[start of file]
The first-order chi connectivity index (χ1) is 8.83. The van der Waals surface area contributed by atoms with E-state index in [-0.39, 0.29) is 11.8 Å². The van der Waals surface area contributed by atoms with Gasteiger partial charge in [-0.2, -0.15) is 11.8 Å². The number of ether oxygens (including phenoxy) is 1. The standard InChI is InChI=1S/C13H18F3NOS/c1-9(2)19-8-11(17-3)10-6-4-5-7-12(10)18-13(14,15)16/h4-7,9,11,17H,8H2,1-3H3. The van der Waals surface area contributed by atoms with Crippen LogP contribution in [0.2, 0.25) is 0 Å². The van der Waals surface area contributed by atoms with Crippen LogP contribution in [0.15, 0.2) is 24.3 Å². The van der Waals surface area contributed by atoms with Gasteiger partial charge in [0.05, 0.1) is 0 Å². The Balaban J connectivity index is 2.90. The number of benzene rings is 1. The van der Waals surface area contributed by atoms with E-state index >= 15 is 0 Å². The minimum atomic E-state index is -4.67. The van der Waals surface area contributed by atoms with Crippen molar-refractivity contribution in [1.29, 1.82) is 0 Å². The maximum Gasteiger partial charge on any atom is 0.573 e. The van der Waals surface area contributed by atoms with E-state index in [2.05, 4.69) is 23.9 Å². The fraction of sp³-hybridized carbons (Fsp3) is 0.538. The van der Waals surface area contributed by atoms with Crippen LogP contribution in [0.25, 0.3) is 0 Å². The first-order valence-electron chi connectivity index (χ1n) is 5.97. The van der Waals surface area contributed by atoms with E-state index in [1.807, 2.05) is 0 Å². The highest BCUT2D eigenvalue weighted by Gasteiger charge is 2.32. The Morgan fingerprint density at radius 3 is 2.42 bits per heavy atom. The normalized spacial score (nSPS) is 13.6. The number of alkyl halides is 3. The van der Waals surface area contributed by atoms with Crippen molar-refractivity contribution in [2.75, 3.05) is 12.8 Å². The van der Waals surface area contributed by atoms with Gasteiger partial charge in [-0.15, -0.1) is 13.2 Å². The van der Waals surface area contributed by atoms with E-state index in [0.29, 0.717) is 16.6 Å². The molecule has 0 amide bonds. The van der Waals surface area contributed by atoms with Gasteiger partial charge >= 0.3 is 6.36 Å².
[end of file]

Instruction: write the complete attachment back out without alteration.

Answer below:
The first-order chi connectivity index (χ1) is 8.83. The van der Waals surface area contributed by atoms with E-state index in [-0.39, 0.29) is 11.8 Å². The van der Waals surface area contributed by atoms with Gasteiger partial charge in [-0.2, -0.15) is 11.8 Å². The number of ether oxygens (including phenoxy) is 1. The standard InChI is InChI=1S/C13H18F3NOS/c1-9(2)19-8-11(17-3)10-6-4-5-7-12(10)18-13(14,15)16/h4-7,9,11,17H,8H2,1-3H3. The van der Waals surface area contributed by atoms with Crippen LogP contribution in [0.2, 0.25) is 0 Å². The van der Waals surface area contributed by atoms with Crippen LogP contribution in [0.15, 0.2) is 24.3 Å². The van der Waals surface area contributed by atoms with Gasteiger partial charge in [0.05, 0.1) is 0 Å². The Balaban J connectivity index is 2.90. The number of benzene rings is 1. The van der Waals surface area contributed by atoms with E-state index >= 15 is 0 Å². The minimum atomic E-state index is -4.67. The van der Waals surface area contributed by atoms with Crippen molar-refractivity contribution in [1.29, 1.82) is 0 Å². The maximum Gasteiger partial charge on any atom is 0.573 e. The van der Waals surface area contributed by atoms with E-state index in [2.05, 4.69) is 23.9 Å². The fraction of sp³-hybridized carbons (Fsp3) is 0.538. The van der Waals surface area contributed by atoms with Crippen LogP contribution in [0.25, 0.3) is 0 Å². The first-order valence-electron chi connectivity index (χ1n) is 5.97. The van der Waals surface area contributed by atoms with E-state index in [1.807, 2.05) is 0 Å². The highest BCUT2D eigenvalue weighted by Gasteiger charge is 2.32. The Morgan fingerprint density at radius 3 is 2.42 bits per heavy atom. The normalized spacial score (nSPS) is 13.6. The number of alkyl halides is 3. The van der Waals surface area contributed by atoms with Crippen molar-refractivity contribution in [2.75, 3.05) is 12.8 Å². The van der Waals surface area contributed by atoms with Gasteiger partial charge in [-0.15, -0.1) is 13.2 Å². The van der Waals surface area contributed by atoms with E-state index in [0.29, 0.717) is 16.6 Å². The molecule has 0 amide bonds. The van der Waals surface area contributed by atoms with Gasteiger partial charge >= 0.3 is 6.36 Å².